Item Details

Naturalistic Theism

Issue: Vol 25 No. 2 (2017)

Journal: Essays in the Philosophy of Humanism

Subject Areas: Philosophy

DOI: 10.1558/eph.34830


Many modern theological debates are built around a false dichotomy between 1) an atheism which asserts that the universe was created by purposeless mechanical processes and 2) acceptance of a religious system which requires both faith in the infallibility of sacred texts and belief in a supernatural God. I propose a form of naturalistic theism, which rejects sacred texts as unjustified, and supernaturalism as incoherent. I argue that rejecting these two elements of traditional organized religion would have a strongly positive impact on the beliefs and practices of religion, even though many religious people feel strongly attached to them. It is belief in sacred texts that is responsible for most of the evil done in the name of religion, not belief in God. Many of the strongest arguments for atheism work only against a supernatural God, and have no impact on the question of the existence of a natural God.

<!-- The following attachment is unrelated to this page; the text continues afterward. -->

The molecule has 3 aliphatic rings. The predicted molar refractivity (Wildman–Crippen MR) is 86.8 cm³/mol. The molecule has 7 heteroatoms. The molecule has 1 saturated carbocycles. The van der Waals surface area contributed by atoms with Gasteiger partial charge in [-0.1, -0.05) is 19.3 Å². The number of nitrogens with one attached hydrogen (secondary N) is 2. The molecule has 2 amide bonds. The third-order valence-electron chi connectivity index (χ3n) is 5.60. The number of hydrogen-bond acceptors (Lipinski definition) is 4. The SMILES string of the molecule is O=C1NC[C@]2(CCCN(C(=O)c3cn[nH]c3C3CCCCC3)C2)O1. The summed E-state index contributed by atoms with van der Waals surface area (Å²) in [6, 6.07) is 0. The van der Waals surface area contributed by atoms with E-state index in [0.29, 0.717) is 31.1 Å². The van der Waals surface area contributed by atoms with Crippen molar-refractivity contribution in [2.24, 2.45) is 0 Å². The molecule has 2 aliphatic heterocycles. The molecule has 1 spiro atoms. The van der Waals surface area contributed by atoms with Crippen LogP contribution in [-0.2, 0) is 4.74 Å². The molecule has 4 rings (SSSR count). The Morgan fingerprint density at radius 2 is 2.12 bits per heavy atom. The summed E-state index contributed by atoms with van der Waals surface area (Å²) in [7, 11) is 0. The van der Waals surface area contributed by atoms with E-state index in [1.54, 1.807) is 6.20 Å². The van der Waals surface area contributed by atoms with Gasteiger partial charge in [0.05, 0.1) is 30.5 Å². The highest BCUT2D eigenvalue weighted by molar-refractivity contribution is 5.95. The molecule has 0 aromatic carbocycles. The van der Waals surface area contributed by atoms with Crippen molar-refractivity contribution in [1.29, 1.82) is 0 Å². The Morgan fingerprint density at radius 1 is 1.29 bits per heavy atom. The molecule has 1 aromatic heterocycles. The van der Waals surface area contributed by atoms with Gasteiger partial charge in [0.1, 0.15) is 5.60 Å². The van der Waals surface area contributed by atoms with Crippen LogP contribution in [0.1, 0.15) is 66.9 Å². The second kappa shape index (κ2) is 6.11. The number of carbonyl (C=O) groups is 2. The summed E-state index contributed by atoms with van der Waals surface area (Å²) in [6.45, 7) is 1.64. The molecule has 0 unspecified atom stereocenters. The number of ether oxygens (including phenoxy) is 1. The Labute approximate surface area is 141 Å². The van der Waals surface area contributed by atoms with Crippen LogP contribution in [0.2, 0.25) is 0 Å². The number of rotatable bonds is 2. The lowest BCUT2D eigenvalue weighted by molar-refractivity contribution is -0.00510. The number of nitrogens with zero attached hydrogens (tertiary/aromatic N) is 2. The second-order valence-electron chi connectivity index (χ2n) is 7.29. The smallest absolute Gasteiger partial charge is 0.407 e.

Author: Teed Rockwell

View Original Web Page

References :

Dennett, Daniel. 2006. Breaking the Spell. New York: Viking.

———. 1995. Darwin’s Dangerous Idea. New York: Simon & Schuster.

———. 1991.Consciousness Explained. Boston, MA: Little, Brown and Company.

Hall, James. 2003. “Lecture #4.” In Philosophy of Religion. Chantilly, VA: The Teaching Company.

Kuhn, Thomas. 1977. The Essential Tension. Chicago: University of Chicago Press.

Quine, W. V. O. 1969. Ontological Relativity and Other Essays. New York: Columbia University Press.

Rockwell, W. T. 2008. “No Gaps, No God: On the Differences between Scientific and Metaphysical Claims.” Philosophy and Theology 21(1/2): 129153.

Shook, John (2010) The God Debates. Oxford: Wiley-Blackwell.